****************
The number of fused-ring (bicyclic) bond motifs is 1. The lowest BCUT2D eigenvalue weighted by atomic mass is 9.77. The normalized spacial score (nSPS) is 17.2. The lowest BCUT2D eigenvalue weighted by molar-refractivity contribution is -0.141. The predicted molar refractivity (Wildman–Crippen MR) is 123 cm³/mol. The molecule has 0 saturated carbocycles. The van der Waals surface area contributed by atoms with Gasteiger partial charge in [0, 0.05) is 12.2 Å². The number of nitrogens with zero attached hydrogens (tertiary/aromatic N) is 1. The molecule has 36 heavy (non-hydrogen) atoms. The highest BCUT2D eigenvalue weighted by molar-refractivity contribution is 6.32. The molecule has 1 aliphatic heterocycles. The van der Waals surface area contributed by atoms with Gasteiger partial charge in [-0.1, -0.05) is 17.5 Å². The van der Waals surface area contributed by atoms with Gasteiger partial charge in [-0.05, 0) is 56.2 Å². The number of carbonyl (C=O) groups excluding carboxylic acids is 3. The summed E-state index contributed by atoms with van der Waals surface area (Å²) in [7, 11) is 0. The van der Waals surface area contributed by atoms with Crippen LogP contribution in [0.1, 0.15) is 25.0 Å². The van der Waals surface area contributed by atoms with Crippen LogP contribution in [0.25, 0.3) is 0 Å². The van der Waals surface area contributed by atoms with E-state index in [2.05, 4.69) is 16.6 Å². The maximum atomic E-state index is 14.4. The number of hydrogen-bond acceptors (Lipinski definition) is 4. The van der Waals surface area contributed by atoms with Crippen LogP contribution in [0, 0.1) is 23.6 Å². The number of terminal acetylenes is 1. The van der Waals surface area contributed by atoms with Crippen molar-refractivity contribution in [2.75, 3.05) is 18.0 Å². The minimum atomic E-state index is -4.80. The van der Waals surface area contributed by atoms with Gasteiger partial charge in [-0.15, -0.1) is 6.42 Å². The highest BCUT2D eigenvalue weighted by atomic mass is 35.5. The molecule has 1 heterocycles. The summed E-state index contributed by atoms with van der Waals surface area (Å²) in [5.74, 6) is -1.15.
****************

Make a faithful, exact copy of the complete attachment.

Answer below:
The number of fused-ring (bicyclic) bond motifs is 1. The lowest BCUT2D eigenvalue weighted by atomic mass is 9.77. The normalized spacial score (nSPS) is 17.2. The lowest BCUT2D eigenvalue weighted by molar-refractivity contribution is -0.141. The predicted molar refractivity (Wildman–Crippen MR) is 123 cm³/mol. The molecule has 0 saturated carbocycles. The van der Waals surface area contributed by atoms with Gasteiger partial charge in [0, 0.05) is 12.2 Å². The number of nitrogens with zero attached hydrogens (tertiary/aromatic N) is 1. The molecule has 36 heavy (non-hydrogen) atoms. The highest BCUT2D eigenvalue weighted by molar-refractivity contribution is 6.32. The molecule has 1 aliphatic heterocycles. The van der Waals surface area contributed by atoms with Gasteiger partial charge in [-0.1, -0.05) is 17.5 Å². The van der Waals surface area contributed by atoms with Gasteiger partial charge in [-0.05, 0) is 56.2 Å². The number of carbonyl (C=O) groups excluding carboxylic acids is 3. The summed E-state index contributed by atoms with van der Waals surface area (Å²) in [7, 11) is 0. The van der Waals surface area contributed by atoms with Crippen LogP contribution in [0.1, 0.15) is 25.0 Å². The van der Waals surface area contributed by atoms with Crippen LogP contribution in [0.25, 0.3) is 0 Å². The van der Waals surface area contributed by atoms with E-state index in [2.05, 4.69) is 16.6 Å². The maximum atomic E-state index is 14.4. The number of hydrogen-bond acceptors (Lipinski definition) is 4. The van der Waals surface area contributed by atoms with Crippen LogP contribution in [0, 0.1) is 23.6 Å². The number of terminal acetylenes is 1. The van der Waals surface area contributed by atoms with Crippen molar-refractivity contribution in [2.75, 3.05) is 18.0 Å². The minimum atomic E-state index is -4.80. The van der Waals surface area contributed by atoms with Gasteiger partial charge in [-0.15, -0.1) is 6.42 Å². The highest BCUT2D eigenvalue weighted by atomic mass is 35.5. The molecule has 1 heterocycles. The summed E-state index contributed by atoms with van der Waals surface area (Å²) in [5.74, 6) is -1.15.